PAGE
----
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The government could make savings of up to £2bn by 2020, by getting its digital affairs in order, according to a new report from the Institute for Government.
The independent charity's report noted that while there have been a handful of success stories in recent years, the larger transformation efforts continue to disappoint.
“In May 2016, 1.3 million people registered to vote online,” the report stated. “Paper tax discs in windscreens are a thing of the past; so, one day, might be tax returns.”
“But, given a history of faltering or failed information technology (IT) projects – from e-borders, to electronic patient records, to the first phase of Universal Credit – government cannot take for granted that it will be able to realise these benefits. Since the year 2000, over £10bn has been spent on government IT projects that did not provide their intended benefits.”
Daniel Thornton, one of the report’s authors, said that a top-down transformation was needed if the true benefits of digital were to be realised.
“Tinkering around the edges of digital government has taken us only so far – now we need a fundamental change in the government’s approach,” he said. “The starting point is recognising that digital is not just for geeks anymore – everyone in government must work to make it a success.”
“There are huge potential savings to be made if the Government gets this right – which makes it all the more disappointing that the PM and Chancellor have not been as explicit about their commitment to digital government as their predecessors,” he added.
The report focused on five key areas of government: HMRC and the DVLA, two departments that have a high volume of customer facing digital transactions; as well as UK Trade & Investment (UKTI), the Department for Environment, Food and Rural Affairs (Defra) and Parliament.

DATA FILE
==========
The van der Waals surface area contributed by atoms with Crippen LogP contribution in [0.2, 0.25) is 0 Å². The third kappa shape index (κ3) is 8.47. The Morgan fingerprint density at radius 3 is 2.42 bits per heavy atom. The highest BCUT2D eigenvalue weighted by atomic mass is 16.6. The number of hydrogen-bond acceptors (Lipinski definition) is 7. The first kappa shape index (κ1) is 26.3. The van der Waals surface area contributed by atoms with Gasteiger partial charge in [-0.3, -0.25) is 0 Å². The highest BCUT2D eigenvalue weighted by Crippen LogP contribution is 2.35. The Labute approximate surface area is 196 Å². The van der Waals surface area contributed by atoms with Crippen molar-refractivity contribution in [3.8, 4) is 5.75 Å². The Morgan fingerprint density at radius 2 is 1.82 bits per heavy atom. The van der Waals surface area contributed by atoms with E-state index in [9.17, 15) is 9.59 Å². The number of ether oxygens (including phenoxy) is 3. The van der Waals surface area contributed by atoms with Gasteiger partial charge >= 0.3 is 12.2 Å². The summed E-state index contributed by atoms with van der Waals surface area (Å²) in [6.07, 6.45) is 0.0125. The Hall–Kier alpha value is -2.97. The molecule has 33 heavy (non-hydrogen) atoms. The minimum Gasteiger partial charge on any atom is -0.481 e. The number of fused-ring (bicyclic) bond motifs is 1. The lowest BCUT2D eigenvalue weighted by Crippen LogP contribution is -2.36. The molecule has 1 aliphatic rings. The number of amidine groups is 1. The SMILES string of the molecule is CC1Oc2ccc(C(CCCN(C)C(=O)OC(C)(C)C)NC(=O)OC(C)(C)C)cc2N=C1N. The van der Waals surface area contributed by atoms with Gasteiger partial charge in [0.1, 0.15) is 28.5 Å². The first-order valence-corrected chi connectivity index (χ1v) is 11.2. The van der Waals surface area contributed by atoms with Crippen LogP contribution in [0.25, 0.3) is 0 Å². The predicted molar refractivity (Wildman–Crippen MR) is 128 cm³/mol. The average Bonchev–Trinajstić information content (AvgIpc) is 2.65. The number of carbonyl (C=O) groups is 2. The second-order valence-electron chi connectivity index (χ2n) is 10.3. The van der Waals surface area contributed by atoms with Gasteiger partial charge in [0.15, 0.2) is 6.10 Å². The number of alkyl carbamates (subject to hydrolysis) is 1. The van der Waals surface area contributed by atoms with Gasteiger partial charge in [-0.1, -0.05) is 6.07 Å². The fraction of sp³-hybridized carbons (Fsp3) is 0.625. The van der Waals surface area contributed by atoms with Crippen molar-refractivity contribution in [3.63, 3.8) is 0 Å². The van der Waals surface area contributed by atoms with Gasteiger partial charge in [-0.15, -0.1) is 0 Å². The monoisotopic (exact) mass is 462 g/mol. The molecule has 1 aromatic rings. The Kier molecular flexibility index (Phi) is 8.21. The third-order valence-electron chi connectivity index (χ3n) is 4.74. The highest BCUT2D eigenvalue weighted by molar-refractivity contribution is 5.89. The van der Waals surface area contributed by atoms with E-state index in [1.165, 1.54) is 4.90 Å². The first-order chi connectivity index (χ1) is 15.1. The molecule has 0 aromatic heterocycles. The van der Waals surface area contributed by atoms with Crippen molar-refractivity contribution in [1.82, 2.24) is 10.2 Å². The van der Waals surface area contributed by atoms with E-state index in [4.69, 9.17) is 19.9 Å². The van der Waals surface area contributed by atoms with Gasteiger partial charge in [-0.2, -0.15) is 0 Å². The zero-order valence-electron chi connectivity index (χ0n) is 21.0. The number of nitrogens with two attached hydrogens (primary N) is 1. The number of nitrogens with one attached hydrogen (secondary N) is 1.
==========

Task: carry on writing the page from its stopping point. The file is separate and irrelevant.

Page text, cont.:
The report, titled 'Making a success of digital government', also lambasted the government for extending legacy IT contracts.
“Under the spending controls process, no new large, single-supplier IT contracts will be signed, but as yet few of the existing contracts have been replaced.”
Last week, the Home Office extended its contract with Fujitsu until 2018, flying in the face of the commitment to put an end to huge deals with single suppliers. The deal, which was due to expire in the first quarter of 2017, is one of its largest IT contracts on the government’s books, and has been in place for 16 years.
The Home Office released a statement indicating that the extension of the contract was a stopgap measure, rather than a lack of commitment to new spending policies.
“We are ending the culture of awarding large IT contracts to single suppliers and instead working towards smaller, more flexible agreements with a broader list of companies,” the statement said. “As we make this change, it is important we ensure a smooth transition to these new services.”
The Institute for Government concluded that for government to make the necessary transformation, the digital agenda would need to be driven from the very top.
“At present, that leadership is not in place. GDS is under new management, and it will take some time to solidify their approach to cross-government digital change. Government itself is under new management, with a new set of ministers,” the report said.
“We have reached a tipping point. If the leadership does not emerge to drive the changes, there is a risk that digital teams will continue to be viewed as website designers, brought in only at the very end of policy design processes.”